And yes, cruise passengers will be able to buy it at the Lego Corner at the ships’ shops.

It’s only a matter of time until there’s a Lego cruise ship toy — bearing the MSC logo, of Armoniacourse — created by a privately-owned company that has morphed its plastic blocks into movies, games and theme parks. MSC hopes the participants in this new venture will build more than toys and skyscrapers and animals.

The cruise line would like its customers, young and old, to build memories, because anybody who doesn’t already have a Lego memory should.

Today at portsandbows.com: Something new at Silversea?

Celebrity Millennium
15 nights
September 11, 2015
Vancouver, Dutch Harbor, Tokyo, Kobe, Shanghai
Inside: $849
Cost per day: $56

Oasis of the Seas — More Perfect 

The fact that Oasis of the Seas has now emerged from its inaugural refurbishing means that it is, indeed, five years since the big ship became known as the biggest. There has been nary a complaint about this ship, and its sister Allure of the Seas, which will get its first makeover next spring.

So, about that encore…

For its encore, Oasis emerged from a shipyard in The Netherlands yesterday with a new Oasis of the SeasBroadway show (CATS), changes to its back end (not the stern!) to prepare it for Dynamic Dining, new specialty restaurants and the fastest Internet anywhere that land can’t be seen…according to Royal Caribbean.

All of which proves that it’s tough to improve on near-perfection.

The new dining concept won’t go into effect until spring, because Royal Caribbean wants to introduce it on new ships Quantum of the Seas and Anthem of the Seas and the new show, CATS, is a changing of the cast after Hairspray’s five-year run. If you’ve been reading comments on our blogs, you likely saw that one reader thinks the new concept will be a flop.

Whether it is or not, the first big winner with passengers is going to be high-speed Internet access because, if it’s as good as Royal Caribbean says, that’s a game-changer for an industry known for slow-speed Internet.

The refurbishing of Oasis wasn’t without a little controversy. The Dutch website DutchNews.nl reported that “hundreds of workers were flown into Rotterdam” in order to complete the refurbishing on time and that 48 of them  did not have a “work permit.” As a result, the news agency says, Royal Caribbean is subject to fines totaling 600,000 euros.

That’s probably the last anyone will hear of it.

Today at portsandbows.com: Cruise ships built in China?

Caribbean Princess
5 nights
November 24, 2014
Fort Lauderdale (return): Nassau, Princess Cays
Inside: $209
Cost per day: $41

Jewel Shining Light in Houston

There was a celebration in Texas on the weekend when a 9-year-old ship entered a 100-year-old waterway to kick off a cruise experience that’s in its infancy.

Houston has a new cruise ship.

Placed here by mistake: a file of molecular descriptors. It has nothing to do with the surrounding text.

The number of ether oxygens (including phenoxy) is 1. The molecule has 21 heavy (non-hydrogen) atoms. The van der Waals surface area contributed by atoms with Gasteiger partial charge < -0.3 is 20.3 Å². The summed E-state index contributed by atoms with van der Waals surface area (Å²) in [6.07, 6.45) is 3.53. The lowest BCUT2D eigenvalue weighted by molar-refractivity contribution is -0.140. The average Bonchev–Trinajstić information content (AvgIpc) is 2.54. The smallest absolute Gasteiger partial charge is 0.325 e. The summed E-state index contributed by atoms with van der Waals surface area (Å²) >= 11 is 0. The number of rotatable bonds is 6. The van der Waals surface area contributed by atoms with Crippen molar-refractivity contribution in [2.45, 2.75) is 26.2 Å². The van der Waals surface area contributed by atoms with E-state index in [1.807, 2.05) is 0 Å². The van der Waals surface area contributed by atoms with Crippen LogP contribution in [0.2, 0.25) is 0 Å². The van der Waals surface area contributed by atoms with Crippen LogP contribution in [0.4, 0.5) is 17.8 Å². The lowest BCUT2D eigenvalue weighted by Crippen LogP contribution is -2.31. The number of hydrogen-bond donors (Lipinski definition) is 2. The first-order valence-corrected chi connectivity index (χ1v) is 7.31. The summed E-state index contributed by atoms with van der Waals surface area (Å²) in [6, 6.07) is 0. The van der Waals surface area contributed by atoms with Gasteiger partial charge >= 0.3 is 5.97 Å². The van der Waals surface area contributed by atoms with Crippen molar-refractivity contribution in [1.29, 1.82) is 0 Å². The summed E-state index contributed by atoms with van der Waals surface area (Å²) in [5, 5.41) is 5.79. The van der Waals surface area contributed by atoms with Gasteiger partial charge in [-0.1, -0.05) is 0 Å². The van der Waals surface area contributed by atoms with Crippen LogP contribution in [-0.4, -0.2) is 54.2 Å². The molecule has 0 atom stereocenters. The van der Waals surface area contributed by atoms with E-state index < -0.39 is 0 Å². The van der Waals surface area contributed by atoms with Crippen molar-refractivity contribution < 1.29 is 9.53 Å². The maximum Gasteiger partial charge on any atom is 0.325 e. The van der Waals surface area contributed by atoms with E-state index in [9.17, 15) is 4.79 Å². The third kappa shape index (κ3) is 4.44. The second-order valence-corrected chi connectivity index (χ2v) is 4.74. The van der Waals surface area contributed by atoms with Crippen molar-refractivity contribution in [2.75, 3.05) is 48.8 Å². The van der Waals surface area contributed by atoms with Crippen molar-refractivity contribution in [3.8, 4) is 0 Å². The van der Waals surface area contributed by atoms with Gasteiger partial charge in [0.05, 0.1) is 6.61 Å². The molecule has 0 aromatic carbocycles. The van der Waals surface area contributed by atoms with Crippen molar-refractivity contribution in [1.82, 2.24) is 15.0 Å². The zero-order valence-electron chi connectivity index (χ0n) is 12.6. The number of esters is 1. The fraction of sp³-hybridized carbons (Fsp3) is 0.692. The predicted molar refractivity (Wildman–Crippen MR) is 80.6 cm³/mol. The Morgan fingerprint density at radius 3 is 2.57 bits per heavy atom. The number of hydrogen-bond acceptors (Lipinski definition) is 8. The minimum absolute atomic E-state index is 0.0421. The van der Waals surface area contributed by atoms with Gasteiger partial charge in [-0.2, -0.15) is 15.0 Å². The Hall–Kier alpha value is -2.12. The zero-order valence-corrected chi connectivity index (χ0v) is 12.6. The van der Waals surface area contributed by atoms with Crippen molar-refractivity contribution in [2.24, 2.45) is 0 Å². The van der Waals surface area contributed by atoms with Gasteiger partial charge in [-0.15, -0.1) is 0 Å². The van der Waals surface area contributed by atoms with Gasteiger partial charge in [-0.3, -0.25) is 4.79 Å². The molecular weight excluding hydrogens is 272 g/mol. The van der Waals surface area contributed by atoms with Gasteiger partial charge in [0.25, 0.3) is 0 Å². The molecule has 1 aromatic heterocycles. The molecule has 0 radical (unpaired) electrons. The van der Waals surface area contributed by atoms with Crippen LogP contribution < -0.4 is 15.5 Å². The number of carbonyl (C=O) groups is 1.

This one is called the Jewel, as in Norwegian Jewel, and after what it’s been through lately it is a jewel. It’s the beginning of a relationship between the cruise line and the port that Jewelwill go on for years…three of them, at least. And when it comes to the biggest city, this is not Norwegian’s first, as they say in Texas, rodeo.

This was the first cruise line to put a ship in Houston’s Ship Channel, 17 years ago. Norwegian came back for another look in 2003 and stayed four years. Now, with a new cruise terminal and lucrative contract, Norwegian began cruises to the Western Caribbean this week, following some of the pomp and pageantry that accompanies such launches.

The Jewel was the shining star. Fresh from refurbishing, it boasts many of the assets of its bigger and newer fleetmates. Passengers will have 16 dining options, Nickelodeon activities Houston Bay Terminaland the largest suites at sea, the 5,000-square-foot, three-bedroom Garden Villas. Among the restaurants is a favorite of ours (O’Sheehan’s), the steak-heavy Moderno Churrascaria and Carlo’s Bakery, all of which came along after the Jewel did in 2005.

With the upgrade, the Jewel jumps into the post-Epic era of Norwegian ships as it begins 27 Caribbean cruises from the Bayport Cruise Terminal, tomorrow becoming the first large cruise ship to visit the new port of Banana Coast, in the Bay of Trujillo, Honduras.

Before leaving Houston, the Jewel hosted a party of sorts. The people from the Port Captain HarstromAuthority put a cowboy hat on the captain (Kenneth Harstrom) and then said all the right things about economic development and happy cruisers who were going to enjoy (and bring their tourist dollars) to Houston.

A hundred years ago last month at another celebration, politicians and local authorities also said all the right things at a party christening the Ship Channel. That ceremony had thousands of spectators, a 21-gun salute and, from Washington, the President himself (Woodrow Wilson) remotely fired a cannon to open the channel, officially, following a bond issue approved by the citizens, who voted 16-1 in favor.

Ironically, it opened the same year as the Panama Canal, as a civil engineering feat of lesser stature, yet critical to the economy. Until then, goods shipped to Houston had to be unloaded in Galveston and trucked more than an hour up the road to the big city. A hurricane that leveled Galveston in 1900 and the discovery of oil around the same time gave legs to the idea of a deep-water channel to Houston.

Needless to say, the investment has been repaid many times over. Now, Houston hopes the same will apply to its investment in cruising.

Today at portsandbows.com: The latest in cruise news

Holland America Eurodam
7 nights
November 9, 2014
Fort Lauderdale (return): Half Moon Cay, Montego Bay, Grand Cayman, Key West
Inside: $399
Cost per day: $57